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CASE REPORTS
Year : 2005  |  Volume : 5  |  Issue : 2  |  Page : 99-102

Non-rigid connectors in fixed prosthodontics: Current concepts with a case report


Department of Prosthodontics, Sharad Pawar Dental College, Wardha, Maharashtra, India

Correspondence Address:
P V Badwaik
Department of Prosthodontics, Sharad Pawar Dental College, Wardha - 442 001, Maharashtra
India
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Source of Support: None, Conflict of Interest: None


DOI: 10.4103/0972-4052.16879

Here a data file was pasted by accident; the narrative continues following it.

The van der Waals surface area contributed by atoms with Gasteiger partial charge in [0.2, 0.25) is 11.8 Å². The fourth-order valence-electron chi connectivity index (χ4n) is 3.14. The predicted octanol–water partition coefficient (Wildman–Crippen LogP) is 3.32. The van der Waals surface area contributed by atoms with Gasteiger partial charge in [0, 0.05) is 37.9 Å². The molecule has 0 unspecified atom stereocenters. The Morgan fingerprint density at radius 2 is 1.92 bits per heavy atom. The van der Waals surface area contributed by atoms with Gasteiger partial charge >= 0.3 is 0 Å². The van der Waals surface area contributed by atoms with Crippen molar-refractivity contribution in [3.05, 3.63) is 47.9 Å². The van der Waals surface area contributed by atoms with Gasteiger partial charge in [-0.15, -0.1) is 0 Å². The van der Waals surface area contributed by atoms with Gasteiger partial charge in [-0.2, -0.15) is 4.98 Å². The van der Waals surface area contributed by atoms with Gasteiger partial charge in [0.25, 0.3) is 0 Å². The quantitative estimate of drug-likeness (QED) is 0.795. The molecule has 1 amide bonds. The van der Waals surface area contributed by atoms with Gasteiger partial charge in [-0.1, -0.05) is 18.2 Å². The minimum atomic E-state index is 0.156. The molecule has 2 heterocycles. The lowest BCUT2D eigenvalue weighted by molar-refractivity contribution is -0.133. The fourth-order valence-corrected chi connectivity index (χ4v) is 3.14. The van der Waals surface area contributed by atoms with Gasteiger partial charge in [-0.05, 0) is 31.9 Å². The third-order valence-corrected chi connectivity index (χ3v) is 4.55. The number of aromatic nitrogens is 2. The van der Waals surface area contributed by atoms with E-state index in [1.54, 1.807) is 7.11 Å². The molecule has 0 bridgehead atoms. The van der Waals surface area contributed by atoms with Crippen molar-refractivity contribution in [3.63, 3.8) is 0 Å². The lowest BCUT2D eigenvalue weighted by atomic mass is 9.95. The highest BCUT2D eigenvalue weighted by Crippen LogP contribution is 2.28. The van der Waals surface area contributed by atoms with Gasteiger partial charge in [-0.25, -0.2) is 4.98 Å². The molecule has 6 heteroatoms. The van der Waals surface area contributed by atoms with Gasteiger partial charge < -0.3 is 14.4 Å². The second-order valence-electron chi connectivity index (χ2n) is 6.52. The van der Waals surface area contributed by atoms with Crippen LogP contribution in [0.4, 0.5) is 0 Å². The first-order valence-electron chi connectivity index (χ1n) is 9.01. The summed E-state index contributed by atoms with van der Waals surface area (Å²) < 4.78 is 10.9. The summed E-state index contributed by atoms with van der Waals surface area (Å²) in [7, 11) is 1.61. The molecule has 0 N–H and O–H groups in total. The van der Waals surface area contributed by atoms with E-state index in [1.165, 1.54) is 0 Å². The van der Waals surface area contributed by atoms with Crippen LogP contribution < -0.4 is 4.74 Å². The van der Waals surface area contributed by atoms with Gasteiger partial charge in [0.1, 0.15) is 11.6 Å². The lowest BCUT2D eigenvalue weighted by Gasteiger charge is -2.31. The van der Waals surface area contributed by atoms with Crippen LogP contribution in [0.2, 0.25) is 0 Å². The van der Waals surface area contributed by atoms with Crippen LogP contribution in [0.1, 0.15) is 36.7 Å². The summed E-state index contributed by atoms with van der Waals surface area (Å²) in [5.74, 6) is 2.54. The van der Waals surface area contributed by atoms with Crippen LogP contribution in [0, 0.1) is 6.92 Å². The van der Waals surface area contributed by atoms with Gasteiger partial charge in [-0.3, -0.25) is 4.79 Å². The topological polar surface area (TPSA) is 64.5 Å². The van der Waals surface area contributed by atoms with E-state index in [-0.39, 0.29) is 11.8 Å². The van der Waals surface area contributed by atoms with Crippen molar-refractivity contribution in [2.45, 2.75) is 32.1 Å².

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The occlusal forces applied to a fixed partial denture (FPD) are transmitted to the supporting structures through the pontic, connectors, and retainers. Variables that may influence the longevity of an FPD and its abutment include occlusion, span length, bone loss, and quality of periodontium. The excessive flexing of the long-span FPD, which varies with the cube of the length of span, can lead to material failure of prosthesis or to an unfavorable response. Biomechanical factors such as overload, leverage, torque and flexing, induce abnormal stress concentration in an FPD. Stress concentration is found in the connectors of the prosthesis and in the cervical dentin area near the edentulous ridge. This factor plays an important role in the potential for failure in long-span FPD. The conventional use of a nonrigid connector (NRC) aids in compensating for the difference in the resistance and retention form between the abutments. The design and passive fit of NRC is critical to the success of a long-span FPD. This paper presents the current concepts in the design of an NRC and a case report of Pier abutment treated with FPD having Tenon-Mortise Connector.


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